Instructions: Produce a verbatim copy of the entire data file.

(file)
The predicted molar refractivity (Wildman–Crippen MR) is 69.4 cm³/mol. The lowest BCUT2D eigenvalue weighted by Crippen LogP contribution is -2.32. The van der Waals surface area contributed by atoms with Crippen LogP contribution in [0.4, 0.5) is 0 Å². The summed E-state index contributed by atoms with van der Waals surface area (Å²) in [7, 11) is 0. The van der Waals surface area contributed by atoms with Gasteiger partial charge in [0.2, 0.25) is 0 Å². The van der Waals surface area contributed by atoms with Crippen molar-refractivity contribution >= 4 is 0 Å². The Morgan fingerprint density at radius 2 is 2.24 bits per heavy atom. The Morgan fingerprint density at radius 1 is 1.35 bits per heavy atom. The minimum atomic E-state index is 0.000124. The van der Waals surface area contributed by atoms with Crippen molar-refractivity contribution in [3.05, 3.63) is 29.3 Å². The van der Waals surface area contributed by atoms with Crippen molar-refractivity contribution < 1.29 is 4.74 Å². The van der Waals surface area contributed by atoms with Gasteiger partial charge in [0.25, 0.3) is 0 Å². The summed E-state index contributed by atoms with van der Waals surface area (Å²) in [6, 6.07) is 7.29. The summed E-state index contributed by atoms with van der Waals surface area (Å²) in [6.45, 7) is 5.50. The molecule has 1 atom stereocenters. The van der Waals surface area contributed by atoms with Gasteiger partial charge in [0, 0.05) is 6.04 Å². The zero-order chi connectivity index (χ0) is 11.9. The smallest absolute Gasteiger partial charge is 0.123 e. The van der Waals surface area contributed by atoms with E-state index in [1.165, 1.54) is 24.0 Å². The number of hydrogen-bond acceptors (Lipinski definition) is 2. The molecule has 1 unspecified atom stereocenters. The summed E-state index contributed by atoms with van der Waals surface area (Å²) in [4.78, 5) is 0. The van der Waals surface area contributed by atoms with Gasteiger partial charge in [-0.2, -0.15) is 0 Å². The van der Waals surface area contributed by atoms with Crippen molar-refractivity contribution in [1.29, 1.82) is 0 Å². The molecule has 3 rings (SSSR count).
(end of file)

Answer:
The predicted molar refractivity (Wildman–Crippen MR) is 69.4 cm³/mol. The lowest BCUT2D eigenvalue weighted by Crippen LogP contribution is -2.32. The van der Waals surface area contributed by atoms with Crippen LogP contribution in [0.4, 0.5) is 0 Å². The summed E-state index contributed by atoms with van der Waals surface area (Å²) in [7, 11) is 0. The van der Waals surface area contributed by atoms with Gasteiger partial charge in [0.2, 0.25) is 0 Å². The van der Waals surface area contributed by atoms with Crippen molar-refractivity contribution >= 4 is 0 Å². The Morgan fingerprint density at radius 2 is 2.24 bits per heavy atom. The Morgan fingerprint density at radius 1 is 1.35 bits per heavy atom. The minimum atomic E-state index is 0.000124. The van der Waals surface area contributed by atoms with Crippen molar-refractivity contribution in [3.05, 3.63) is 29.3 Å². The van der Waals surface area contributed by atoms with Crippen molar-refractivity contribution < 1.29 is 4.74 Å². The van der Waals surface area contributed by atoms with Gasteiger partial charge in [0.25, 0.3) is 0 Å². The summed E-state index contributed by atoms with van der Waals surface area (Å²) in [6, 6.07) is 7.29. The summed E-state index contributed by atoms with van der Waals surface area (Å²) in [6.45, 7) is 5.50. The molecule has 1 atom stereocenters. The van der Waals surface area contributed by atoms with Gasteiger partial charge in [0, 0.05) is 6.04 Å². The zero-order chi connectivity index (χ0) is 11.9. The smallest absolute Gasteiger partial charge is 0.123 e. The van der Waals surface area contributed by atoms with E-state index in [1.165, 1.54) is 24.0 Å². The number of hydrogen-bond acceptors (Lipinski definition) is 2. The molecule has 1 unspecified atom stereocenters. The summed E-state index contributed by atoms with van der Waals surface area (Å²) in [4.78, 5) is 0. The van der Waals surface area contributed by atoms with Gasteiger partial charge in [-0.2, -0.15) is 0 Å². The van der Waals surface area contributed by atoms with Crippen molar-refractivity contribution in [1.29, 1.82) is 0 Å². The molecule has 3 rings (SSSR count).